- They had “salesmen” who were not qualified to be on the job in first place, or who were untrainable. Question: Is the person you have who is responsible for signing people up on your cash program shy? Is he or she someone who would rather work new connections on LinkedIn or Facebook than meet with your patients? Then you have someone who will never make it in sales, and who will cost you a fortune in salaries and lost business.
- They had no one that really knew how to sell. This is actually the make-break point of any cash program you are adding. As unpleasant as this may seem, sales is the backbone of the program. If you have someone who can and will sell it to patients, you will succeed (assuming you have a program that is wanted by your public–another public relations problem that needs to be solved–this one by surveys).
Sales is the Vital Component
Sales is the vital component. Here is the way the cash program flows, step to step: You do whatever you do to get a patient in for your cash program, you do an eval of the patient, and you present him or her with your treatment program. And now the rubber meets the road: the person has to reach into their wallet and pull out the money. Or they tell you something like, “I need to talk this over with my spouse first. I’ll call you on Tuesday.” If so, that is the END of that patient.
However, if you have someone who knows how to sell and specifically how to close, cash changes hands, the patient starts their program and you are well on your way to having a profitable cash program. If anything happens except for payment and patient starting, you blew it on the one vital point: sales.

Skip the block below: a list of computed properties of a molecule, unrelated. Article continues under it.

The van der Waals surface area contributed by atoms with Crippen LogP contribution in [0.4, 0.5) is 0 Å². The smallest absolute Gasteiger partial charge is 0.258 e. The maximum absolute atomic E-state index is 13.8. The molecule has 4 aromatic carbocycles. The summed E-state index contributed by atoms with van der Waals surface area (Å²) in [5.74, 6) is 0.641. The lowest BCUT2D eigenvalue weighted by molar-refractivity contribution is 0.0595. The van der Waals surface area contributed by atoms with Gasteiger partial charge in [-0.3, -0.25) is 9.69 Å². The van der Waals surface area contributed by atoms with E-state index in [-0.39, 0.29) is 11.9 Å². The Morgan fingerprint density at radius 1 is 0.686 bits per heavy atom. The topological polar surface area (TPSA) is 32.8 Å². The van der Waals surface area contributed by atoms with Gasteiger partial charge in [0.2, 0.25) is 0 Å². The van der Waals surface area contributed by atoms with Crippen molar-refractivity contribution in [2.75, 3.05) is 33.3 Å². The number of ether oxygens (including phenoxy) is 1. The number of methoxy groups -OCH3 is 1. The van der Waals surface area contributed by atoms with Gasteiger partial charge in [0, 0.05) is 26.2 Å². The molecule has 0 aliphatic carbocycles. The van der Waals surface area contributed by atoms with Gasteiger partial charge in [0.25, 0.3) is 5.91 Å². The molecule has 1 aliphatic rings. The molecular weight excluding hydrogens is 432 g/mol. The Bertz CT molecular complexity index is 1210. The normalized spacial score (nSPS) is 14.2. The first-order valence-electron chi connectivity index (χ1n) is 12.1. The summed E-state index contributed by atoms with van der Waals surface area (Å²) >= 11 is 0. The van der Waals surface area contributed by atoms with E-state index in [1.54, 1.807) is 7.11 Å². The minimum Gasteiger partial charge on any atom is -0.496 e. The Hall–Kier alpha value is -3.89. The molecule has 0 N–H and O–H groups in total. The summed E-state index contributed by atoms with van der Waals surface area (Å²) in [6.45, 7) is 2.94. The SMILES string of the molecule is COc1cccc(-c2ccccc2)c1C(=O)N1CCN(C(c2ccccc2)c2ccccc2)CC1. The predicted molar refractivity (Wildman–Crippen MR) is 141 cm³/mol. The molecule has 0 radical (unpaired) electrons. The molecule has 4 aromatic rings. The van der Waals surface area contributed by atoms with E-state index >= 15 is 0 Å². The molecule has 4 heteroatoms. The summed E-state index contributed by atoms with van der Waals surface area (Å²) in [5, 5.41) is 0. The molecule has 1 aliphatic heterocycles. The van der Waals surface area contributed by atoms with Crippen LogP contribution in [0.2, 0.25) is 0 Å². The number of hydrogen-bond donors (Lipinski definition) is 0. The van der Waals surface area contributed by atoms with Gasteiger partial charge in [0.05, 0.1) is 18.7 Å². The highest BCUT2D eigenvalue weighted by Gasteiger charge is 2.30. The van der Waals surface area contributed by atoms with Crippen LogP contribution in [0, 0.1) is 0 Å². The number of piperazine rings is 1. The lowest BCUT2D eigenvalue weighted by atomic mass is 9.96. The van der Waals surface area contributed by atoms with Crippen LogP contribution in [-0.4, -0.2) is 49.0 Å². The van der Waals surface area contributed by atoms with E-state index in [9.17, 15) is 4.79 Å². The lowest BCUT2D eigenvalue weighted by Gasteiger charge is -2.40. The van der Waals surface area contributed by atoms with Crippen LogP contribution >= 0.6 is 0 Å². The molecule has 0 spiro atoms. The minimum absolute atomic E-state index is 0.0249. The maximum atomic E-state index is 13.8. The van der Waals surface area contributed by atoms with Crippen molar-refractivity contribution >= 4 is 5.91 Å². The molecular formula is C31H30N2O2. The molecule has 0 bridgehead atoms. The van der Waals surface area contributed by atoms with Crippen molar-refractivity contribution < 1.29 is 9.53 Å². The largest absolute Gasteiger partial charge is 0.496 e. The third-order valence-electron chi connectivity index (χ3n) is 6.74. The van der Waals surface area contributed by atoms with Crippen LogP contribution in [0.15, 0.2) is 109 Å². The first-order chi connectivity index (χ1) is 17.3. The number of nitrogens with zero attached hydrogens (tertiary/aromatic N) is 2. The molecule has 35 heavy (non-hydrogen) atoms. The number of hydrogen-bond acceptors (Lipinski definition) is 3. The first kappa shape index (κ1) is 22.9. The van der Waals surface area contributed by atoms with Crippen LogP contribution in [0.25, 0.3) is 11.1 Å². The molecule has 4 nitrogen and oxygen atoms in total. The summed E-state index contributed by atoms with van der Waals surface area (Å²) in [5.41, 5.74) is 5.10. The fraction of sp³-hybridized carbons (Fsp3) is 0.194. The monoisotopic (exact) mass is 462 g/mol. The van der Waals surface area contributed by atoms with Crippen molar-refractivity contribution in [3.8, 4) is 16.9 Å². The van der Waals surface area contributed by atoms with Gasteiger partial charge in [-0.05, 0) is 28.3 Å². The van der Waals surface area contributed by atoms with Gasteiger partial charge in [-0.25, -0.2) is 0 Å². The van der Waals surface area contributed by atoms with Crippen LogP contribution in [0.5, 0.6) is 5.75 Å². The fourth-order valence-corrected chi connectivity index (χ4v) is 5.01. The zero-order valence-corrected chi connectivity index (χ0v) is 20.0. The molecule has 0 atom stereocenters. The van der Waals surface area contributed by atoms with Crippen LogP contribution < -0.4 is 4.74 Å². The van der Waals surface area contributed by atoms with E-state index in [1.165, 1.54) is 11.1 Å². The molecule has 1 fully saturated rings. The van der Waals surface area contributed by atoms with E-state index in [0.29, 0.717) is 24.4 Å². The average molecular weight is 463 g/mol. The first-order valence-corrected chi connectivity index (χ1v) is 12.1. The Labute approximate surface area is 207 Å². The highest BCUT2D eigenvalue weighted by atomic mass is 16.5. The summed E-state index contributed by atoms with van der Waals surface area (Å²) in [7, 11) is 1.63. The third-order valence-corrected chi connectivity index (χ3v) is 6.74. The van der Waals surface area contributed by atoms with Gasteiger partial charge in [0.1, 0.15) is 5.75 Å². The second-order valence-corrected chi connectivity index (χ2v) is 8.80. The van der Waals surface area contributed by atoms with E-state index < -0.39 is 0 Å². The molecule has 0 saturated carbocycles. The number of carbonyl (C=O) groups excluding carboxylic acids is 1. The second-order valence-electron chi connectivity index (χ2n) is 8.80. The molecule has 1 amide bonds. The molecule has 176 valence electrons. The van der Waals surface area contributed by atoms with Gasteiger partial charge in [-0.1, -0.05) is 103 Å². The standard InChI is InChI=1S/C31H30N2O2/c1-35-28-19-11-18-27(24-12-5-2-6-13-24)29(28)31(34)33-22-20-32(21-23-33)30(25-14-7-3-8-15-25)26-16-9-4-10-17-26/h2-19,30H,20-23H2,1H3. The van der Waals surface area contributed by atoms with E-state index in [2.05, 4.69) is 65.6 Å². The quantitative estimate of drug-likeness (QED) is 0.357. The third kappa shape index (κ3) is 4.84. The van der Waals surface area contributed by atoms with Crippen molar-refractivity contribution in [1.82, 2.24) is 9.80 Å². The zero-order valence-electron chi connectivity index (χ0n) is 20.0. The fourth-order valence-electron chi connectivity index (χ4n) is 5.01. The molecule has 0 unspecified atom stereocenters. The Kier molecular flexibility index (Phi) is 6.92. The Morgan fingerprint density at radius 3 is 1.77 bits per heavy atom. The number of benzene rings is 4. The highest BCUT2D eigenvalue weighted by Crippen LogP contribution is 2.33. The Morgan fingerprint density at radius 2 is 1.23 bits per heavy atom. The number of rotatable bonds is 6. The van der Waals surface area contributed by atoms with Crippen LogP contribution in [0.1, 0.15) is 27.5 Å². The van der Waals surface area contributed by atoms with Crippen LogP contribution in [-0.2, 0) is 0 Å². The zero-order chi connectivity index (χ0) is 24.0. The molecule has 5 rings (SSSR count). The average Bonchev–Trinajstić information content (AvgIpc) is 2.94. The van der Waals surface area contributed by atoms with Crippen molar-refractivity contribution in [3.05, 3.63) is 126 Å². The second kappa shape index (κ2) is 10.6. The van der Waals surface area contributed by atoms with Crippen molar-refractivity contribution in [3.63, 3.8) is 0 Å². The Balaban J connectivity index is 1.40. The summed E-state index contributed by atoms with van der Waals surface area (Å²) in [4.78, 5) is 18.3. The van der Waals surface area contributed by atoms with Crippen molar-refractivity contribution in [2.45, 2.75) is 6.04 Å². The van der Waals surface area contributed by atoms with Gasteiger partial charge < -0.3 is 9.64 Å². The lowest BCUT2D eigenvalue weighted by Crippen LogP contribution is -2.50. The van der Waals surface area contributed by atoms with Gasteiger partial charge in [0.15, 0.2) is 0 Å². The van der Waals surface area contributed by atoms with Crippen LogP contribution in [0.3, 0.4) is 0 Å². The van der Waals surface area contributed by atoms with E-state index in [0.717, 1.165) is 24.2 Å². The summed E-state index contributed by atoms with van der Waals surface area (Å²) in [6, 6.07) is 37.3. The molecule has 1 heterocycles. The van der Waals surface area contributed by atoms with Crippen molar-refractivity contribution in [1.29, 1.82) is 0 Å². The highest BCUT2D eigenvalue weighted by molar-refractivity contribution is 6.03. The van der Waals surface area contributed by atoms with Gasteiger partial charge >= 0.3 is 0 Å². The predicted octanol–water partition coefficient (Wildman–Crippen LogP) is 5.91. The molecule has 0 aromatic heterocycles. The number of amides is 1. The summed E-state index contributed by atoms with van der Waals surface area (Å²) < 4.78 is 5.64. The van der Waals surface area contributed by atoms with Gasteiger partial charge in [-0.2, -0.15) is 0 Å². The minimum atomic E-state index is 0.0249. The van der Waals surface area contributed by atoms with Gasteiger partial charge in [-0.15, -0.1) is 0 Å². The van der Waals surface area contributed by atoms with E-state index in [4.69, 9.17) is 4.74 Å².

Cash Programs can be Extremely Profitable
Cash programs can be done. In fact, they can be extremely profitable for your practice. But, just like with any endeavor, there is a right way to do them and a wrong way. Here are the key things that all successful cash programs I have helped create have had. Also, I want to caution you–these following points are not innately part of the make-up of your average physical therapist. They are points that must be learned, and can be if you have a training program that is oriented around results and not fluff.
- Those practices that made cash programs successful treated them like a new business, meaning it had its own staffing, and its own financing. If it is done with the same staff and financing from your existing practice, it becomes a leech–draining staff resources on one hand, and financial resources on the other. You can bottle feed an endeavor for a short period while it gets going, but it must be planned out to be rapidly weaned off the practice so that it fends for itself. Meaning it has its own staff and its own finances.